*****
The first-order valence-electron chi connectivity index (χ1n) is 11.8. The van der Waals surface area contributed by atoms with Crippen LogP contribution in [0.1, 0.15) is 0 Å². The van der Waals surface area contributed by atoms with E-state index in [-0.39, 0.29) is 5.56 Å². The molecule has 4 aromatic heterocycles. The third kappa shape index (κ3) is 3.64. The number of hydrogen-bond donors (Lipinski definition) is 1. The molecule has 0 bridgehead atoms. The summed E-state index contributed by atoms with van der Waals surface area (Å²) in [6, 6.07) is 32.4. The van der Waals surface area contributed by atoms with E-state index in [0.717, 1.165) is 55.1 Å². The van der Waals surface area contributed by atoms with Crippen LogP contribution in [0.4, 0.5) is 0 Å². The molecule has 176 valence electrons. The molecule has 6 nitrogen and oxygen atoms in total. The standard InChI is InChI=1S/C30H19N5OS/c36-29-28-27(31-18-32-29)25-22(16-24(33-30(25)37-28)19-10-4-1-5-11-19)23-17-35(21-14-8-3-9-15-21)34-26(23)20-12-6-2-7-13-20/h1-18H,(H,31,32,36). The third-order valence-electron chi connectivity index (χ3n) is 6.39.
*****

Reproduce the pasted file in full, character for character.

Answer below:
The first-order valence-electron chi connectivity index (χ1n) is 11.8. The van der Waals surface area contributed by atoms with Crippen LogP contribution in [0.1, 0.15) is 0 Å². The van der Waals surface area contributed by atoms with E-state index in [-0.39, 0.29) is 5.56 Å². The molecule has 4 aromatic heterocycles. The third kappa shape index (κ3) is 3.64. The number of hydrogen-bond donors (Lipinski definition) is 1. The molecule has 0 bridgehead atoms. The summed E-state index contributed by atoms with van der Waals surface area (Å²) in [6, 6.07) is 32.4. The van der Waals surface area contributed by atoms with E-state index in [0.717, 1.165) is 55.1 Å². The van der Waals surface area contributed by atoms with Crippen LogP contribution in [0.4, 0.5) is 0 Å². The molecule has 176 valence electrons. The molecule has 6 nitrogen and oxygen atoms in total. The standard InChI is InChI=1S/C30H19N5OS/c36-29-28-27(31-18-32-29)25-22(16-24(33-30(25)37-28)19-10-4-1-5-11-19)23-17-35(21-14-8-3-9-15-21)34-26(23)20-12-6-2-7-13-20/h1-18H,(H,31,32,36). The third-order valence-electron chi connectivity index (χ3n) is 6.39.